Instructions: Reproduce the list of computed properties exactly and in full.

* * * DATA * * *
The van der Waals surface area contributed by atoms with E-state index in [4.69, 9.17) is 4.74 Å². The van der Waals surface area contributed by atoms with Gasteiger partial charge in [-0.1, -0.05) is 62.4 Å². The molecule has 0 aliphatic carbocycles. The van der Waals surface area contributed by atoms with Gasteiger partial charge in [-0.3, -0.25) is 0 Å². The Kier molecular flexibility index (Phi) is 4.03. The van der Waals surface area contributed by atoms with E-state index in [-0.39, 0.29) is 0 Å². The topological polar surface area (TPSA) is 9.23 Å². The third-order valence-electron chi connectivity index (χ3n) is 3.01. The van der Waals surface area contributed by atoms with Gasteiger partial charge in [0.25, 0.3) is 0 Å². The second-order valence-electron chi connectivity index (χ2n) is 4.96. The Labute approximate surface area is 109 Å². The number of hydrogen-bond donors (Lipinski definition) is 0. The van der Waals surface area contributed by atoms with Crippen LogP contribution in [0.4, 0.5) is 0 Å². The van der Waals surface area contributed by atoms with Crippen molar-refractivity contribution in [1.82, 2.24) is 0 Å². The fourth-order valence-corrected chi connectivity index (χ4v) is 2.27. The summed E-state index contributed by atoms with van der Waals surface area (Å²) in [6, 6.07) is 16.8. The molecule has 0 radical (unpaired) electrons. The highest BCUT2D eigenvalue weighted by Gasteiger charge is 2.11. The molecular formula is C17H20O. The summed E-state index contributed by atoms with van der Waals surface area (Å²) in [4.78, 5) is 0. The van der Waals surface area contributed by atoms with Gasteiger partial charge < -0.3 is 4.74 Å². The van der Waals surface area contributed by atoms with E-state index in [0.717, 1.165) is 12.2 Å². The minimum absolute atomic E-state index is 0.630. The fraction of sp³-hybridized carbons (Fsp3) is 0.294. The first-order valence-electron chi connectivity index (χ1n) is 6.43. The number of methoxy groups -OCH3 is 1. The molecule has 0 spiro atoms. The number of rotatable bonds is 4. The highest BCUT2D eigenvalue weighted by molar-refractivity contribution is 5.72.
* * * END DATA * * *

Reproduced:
The van der Waals surface area contributed by atoms with E-state index in [4.69, 9.17) is 4.74 Å². The van der Waals surface area contributed by atoms with Gasteiger partial charge in [-0.1, -0.05) is 62.4 Å². The molecule has 0 aliphatic carbocycles. The van der Waals surface area contributed by atoms with Gasteiger partial charge in [-0.3, -0.25) is 0 Å². The Kier molecular flexibility index (Phi) is 4.03. The van der Waals surface area contributed by atoms with E-state index in [-0.39, 0.29) is 0 Å². The topological polar surface area (TPSA) is 9.23 Å². The third-order valence-electron chi connectivity index (χ3n) is 3.01. The van der Waals surface area contributed by atoms with Gasteiger partial charge in [0.25, 0.3) is 0 Å². The second-order valence-electron chi connectivity index (χ2n) is 4.96. The Labute approximate surface area is 109 Å². The number of hydrogen-bond donors (Lipinski definition) is 0. The van der Waals surface area contributed by atoms with Crippen LogP contribution in [0.4, 0.5) is 0 Å². The van der Waals surface area contributed by atoms with Crippen molar-refractivity contribution in [1.82, 2.24) is 0 Å². The fourth-order valence-corrected chi connectivity index (χ4v) is 2.27. The summed E-state index contributed by atoms with van der Waals surface area (Å²) in [6, 6.07) is 16.8. The molecule has 0 radical (unpaired) electrons. The highest BCUT2D eigenvalue weighted by Gasteiger charge is 2.11. The molecular formula is C17H20O. The summed E-state index contributed by atoms with van der Waals surface area (Å²) in [4.78, 5) is 0. The van der Waals surface area contributed by atoms with Gasteiger partial charge < -0.3 is 4.74 Å². The van der Waals surface area contributed by atoms with E-state index in [0.717, 1.165) is 12.2 Å². The minimum absolute atomic E-state index is 0.630. The fraction of sp³-hybridized carbons (Fsp3) is 0.294. The first-order valence-electron chi connectivity index (χ1n) is 6.43. The number of methoxy groups -OCH3 is 1. The molecule has 0 spiro atoms. The number of rotatable bonds is 4. The highest BCUT2D eigenvalue weighted by molar-refractivity contribution is 5.72.